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Bach’s set of six unaccompanied sonatas and partitas for the violin represent the unchallenged peak in solo violin music, both in technique and in expressive variety. The three sonatas follow the four-movement sonata da chiesa pattern, while the three partitas include dance forms. Each sonata has a fugue as its second movement, and in each case this is not only a tour de force, since fugal writing presupposes the participation of three or more voices, but also the dramatic and emotional core of the sonata. All these works require extraordinary skill in double-, triple-, and quadruple-stopping, as if the violin were an instrument with the same potential for chords and harmony as a harpsichord or an organ.

The Second Sonata, in A minor, opens with an improvisatory Grave which leads directly into the fugue, a movement which allows flowing episodes between the strictly fugal passages, where Bach’s invention is at its incredible best.

The Andante offers a flowing melody over a steady bass line (unbroken eighth-notes) in the manner of a Vivaldi concerto. A third and a fourth voice enter from time to time to enrich the harmony. The Allegro finale leaves chords behind and adopts the conceit of perpetual motion, with some considerable use of echo effects.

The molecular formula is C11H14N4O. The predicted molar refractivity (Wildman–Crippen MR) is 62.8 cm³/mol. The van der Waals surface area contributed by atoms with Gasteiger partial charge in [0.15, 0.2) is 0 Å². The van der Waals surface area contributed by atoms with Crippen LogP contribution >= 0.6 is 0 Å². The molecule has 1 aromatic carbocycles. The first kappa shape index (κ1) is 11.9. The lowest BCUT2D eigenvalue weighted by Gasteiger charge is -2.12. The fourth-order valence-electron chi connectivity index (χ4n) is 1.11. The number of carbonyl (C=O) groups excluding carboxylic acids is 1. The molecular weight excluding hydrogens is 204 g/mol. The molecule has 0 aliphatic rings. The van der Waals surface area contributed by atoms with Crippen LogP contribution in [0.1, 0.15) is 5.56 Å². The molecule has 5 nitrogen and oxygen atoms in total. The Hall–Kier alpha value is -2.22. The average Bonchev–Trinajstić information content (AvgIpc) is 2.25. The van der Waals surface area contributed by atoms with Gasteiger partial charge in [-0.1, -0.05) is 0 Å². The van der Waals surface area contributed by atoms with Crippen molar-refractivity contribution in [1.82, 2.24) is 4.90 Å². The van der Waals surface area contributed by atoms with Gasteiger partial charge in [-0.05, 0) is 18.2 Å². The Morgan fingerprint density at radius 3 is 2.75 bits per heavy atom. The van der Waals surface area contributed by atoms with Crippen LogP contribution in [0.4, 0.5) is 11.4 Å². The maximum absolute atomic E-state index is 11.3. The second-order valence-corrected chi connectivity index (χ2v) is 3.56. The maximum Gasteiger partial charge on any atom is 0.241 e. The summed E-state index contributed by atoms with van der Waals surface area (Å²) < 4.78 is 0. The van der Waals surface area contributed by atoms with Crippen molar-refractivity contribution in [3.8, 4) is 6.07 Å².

Bach was not the only composer of his time to write for solo violin, but he far outstrips his contemporaries in this domain, as in so many others. It is likely that he wrote them during his time in Cöthen around 1720 and that he had a particular violinist in mind. Although celebrated as an organist, Bach could also play the violin; it’s a fair guess that he could play these pieces pretty competently himself.

Hugh Macdonald is Avis Blewett Professor of Music at Washington University in St. Louis. He has published books on Scriabin and Berlioz, and his book of essays Beethoven’s Century appeared in 2008.